“Sing a song o’ sixpence,
pocket full of rye.
Four and twenty blackbirds,
baked in a pie.”
So goes the nursery rhyme, which offers its theme for Sixpence Bakery, a 2-6 player card game from Dan Kriss Games. Play duration is 10-20 minutes and aimed at children 6+.
The goal of Sixpence Bakery is simple: be the first baker to bake three pies by placing blackbird cards totaling exactly 24 on public and private pie spaces. Three blackbird cards are dealt to the table for all players to use during the game, as well as three to their hands. As cards are played from the table, they will be replaced from the draw deck. However, if another type of card, a royal, is drawn, that card goes to the player’s hand. Resume drawing until the used public card is replaced with another blackbird. Players will have 3 public pies to play on, as well as 1 private pie. If a public pie is baked, the cards will be cleared, opening up space once more. However, completing your private pie is a one-time deal.
On a player’s turn, they must play one blackbird card, either from their hand or one of the public options. Those cards used from a player’s hand are not replaced. So they will have to decide when is the best time to use their cards. As mentioned above, there are other cards known as royals in the game. These allow players to take certain actions, such as moving a blackbird from one pie to another, removing one altogether, or playing one additional blackbird. These can help players complete their pies or keep the other player from finishing theirs, but players may only play one royal per turn.
One last thing I’d like to add; the designer clarified a missing rule which I’ve been told will be added in an errata. When a player cannot play any blackbird card from the table or their hand on any open pie, they must draw one card to their hand to see if it can be played. If so, play it; if not, their turn is over.
Sixpence Bakery is billed as a family weight game that can also teach counting and strategy. Overall, I’d say the gameplay wasn’t bad. I played a few games with my 11-year-old nephew and he enjoyed it for the most part. The rules are easy enough to teach and remember for a child. I reminded him to use his royal cards, as he was focused solely on counting the blackbirds in our first game.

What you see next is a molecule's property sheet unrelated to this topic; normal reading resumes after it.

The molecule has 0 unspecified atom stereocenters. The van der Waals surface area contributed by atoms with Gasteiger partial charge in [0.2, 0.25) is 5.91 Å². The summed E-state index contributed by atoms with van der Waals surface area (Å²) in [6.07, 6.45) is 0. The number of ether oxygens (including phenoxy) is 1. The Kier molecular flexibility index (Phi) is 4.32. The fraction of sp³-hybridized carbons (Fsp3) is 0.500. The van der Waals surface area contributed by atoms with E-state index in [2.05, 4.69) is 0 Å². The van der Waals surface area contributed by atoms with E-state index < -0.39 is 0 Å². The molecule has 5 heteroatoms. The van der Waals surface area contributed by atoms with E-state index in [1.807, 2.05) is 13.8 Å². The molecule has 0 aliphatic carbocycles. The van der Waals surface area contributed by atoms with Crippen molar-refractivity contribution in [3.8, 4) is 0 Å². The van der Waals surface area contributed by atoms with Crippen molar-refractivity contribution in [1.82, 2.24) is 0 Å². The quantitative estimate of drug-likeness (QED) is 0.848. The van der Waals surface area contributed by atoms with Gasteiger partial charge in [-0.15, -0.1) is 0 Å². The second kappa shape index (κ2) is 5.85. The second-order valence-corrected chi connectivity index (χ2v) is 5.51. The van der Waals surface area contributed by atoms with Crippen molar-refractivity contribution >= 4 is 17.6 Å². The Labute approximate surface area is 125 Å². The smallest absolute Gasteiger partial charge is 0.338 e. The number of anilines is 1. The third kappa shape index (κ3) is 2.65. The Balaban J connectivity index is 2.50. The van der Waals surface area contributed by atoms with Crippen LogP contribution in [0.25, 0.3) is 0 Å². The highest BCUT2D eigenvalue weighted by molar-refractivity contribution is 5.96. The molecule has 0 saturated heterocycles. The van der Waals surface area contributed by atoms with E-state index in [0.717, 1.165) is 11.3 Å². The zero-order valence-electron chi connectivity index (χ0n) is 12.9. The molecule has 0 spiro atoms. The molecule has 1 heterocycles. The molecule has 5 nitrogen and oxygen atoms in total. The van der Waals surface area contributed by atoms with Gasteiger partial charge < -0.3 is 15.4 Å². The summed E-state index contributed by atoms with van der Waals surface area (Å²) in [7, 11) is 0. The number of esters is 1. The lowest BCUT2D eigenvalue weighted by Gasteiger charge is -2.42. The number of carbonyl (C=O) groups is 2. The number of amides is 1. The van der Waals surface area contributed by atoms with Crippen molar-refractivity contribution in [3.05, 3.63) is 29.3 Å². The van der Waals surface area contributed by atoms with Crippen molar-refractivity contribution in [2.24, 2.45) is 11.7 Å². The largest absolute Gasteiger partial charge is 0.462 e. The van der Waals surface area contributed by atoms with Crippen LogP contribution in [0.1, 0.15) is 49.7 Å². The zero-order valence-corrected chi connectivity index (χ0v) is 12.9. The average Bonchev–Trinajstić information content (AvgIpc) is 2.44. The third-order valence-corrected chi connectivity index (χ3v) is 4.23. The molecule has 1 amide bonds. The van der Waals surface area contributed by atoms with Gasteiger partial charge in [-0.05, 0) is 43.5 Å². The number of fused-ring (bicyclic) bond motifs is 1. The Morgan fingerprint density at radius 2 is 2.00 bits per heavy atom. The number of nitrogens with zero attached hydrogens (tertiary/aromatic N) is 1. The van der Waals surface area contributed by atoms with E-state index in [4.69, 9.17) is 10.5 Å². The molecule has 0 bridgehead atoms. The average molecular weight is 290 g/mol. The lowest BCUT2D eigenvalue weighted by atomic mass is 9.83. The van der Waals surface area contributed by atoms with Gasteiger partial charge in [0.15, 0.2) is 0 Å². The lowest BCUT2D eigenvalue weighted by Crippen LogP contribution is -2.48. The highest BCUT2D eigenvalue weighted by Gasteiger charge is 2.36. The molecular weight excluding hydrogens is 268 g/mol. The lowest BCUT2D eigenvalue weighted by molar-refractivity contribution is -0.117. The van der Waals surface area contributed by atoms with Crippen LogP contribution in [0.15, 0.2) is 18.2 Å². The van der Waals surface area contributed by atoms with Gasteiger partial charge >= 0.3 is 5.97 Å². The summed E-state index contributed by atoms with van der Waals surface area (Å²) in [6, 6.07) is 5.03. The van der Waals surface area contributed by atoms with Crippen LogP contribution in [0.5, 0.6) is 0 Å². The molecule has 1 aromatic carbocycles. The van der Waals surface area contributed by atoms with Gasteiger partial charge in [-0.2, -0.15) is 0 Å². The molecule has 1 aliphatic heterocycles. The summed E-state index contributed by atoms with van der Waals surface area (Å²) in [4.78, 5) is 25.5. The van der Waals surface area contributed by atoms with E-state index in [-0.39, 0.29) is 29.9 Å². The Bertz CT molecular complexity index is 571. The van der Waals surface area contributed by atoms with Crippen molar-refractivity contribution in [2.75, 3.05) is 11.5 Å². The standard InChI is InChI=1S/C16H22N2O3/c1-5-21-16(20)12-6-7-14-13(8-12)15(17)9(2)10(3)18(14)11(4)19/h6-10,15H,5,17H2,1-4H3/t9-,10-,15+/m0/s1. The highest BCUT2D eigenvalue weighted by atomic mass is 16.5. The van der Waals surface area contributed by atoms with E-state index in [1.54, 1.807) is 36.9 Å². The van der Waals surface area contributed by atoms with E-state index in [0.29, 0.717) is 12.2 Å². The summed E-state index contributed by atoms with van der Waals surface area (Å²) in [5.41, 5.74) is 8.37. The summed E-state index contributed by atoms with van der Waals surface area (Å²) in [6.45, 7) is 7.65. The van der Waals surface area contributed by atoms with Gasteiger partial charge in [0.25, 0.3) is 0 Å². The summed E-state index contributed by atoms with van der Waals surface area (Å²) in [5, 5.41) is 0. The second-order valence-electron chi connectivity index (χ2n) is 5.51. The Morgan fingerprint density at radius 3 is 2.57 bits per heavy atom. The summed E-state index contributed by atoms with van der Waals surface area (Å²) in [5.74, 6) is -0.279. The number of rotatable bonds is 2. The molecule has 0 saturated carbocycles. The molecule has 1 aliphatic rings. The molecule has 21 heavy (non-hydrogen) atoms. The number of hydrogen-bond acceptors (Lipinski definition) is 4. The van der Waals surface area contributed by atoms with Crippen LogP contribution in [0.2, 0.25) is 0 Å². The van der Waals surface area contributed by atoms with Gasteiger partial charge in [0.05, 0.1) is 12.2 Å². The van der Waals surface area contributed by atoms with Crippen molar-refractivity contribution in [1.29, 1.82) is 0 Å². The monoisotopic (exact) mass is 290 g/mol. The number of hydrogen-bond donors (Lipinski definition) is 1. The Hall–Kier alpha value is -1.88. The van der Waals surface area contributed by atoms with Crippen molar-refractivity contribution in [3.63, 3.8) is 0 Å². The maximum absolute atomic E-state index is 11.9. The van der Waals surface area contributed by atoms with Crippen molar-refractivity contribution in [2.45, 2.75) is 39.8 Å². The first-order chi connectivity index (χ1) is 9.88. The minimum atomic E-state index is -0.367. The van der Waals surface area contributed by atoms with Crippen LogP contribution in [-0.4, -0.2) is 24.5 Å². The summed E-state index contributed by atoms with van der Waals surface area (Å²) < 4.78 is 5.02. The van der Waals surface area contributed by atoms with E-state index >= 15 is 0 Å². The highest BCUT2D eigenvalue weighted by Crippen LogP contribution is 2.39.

Because the use of the royals requires reading, this might determine whether your child would be able to get the full benefit of the game. However, without the royal cards, this would be a boring game of counting. They add some strategic advantages, but their effects are minimal and not game-changing. At best, they might delay an outcome 2-3 turns.
Since the game will consist of constant mental tallying, I don’t think you’d get your kiddo to play more than two games at a time. The light strategy might keep a slightly older child’s attention, but I’m not sure there are enough fun aspects to the game to keep a younger child engaged.
When I think of children’s games, many of which I own for my little gingers, bright pops of color and interesting images advertise themselves on the cover. It’s what would draw a child to pick it up. But that’s unfortunately not the case with this box cover. While most adults can forgive unattractive artwork in their games, I think that’s less excusable in a game aimed at a target market who is visually engaged and enticed. The artwork on the blackbird cards isn’t bad and I’m surprised it wasn’t chosen for the cover instead of being relegated to the back. Put side by side with another game that has a more visually appealing cover, I think this one would be passed up.
Sixpence Bakery invites us into the kitchen to bake pies for the king. Despite the light rules and gameplay, the unattractive box might keep most kids away from this kitchen. And if the game is given a chance, kids and adults might not find much lasting fun to be had.
Final Score: 2.5 stars – A game that can be played with young children, however, it probably won’t keep their attention after a couple of plays.
• Easy to teach
• The gameplay is quick enough to keep the short attention of younger players.
• The box cover is atypical for children’s games.
• Not enough fun aspects to keep an adult and child coming back for future games.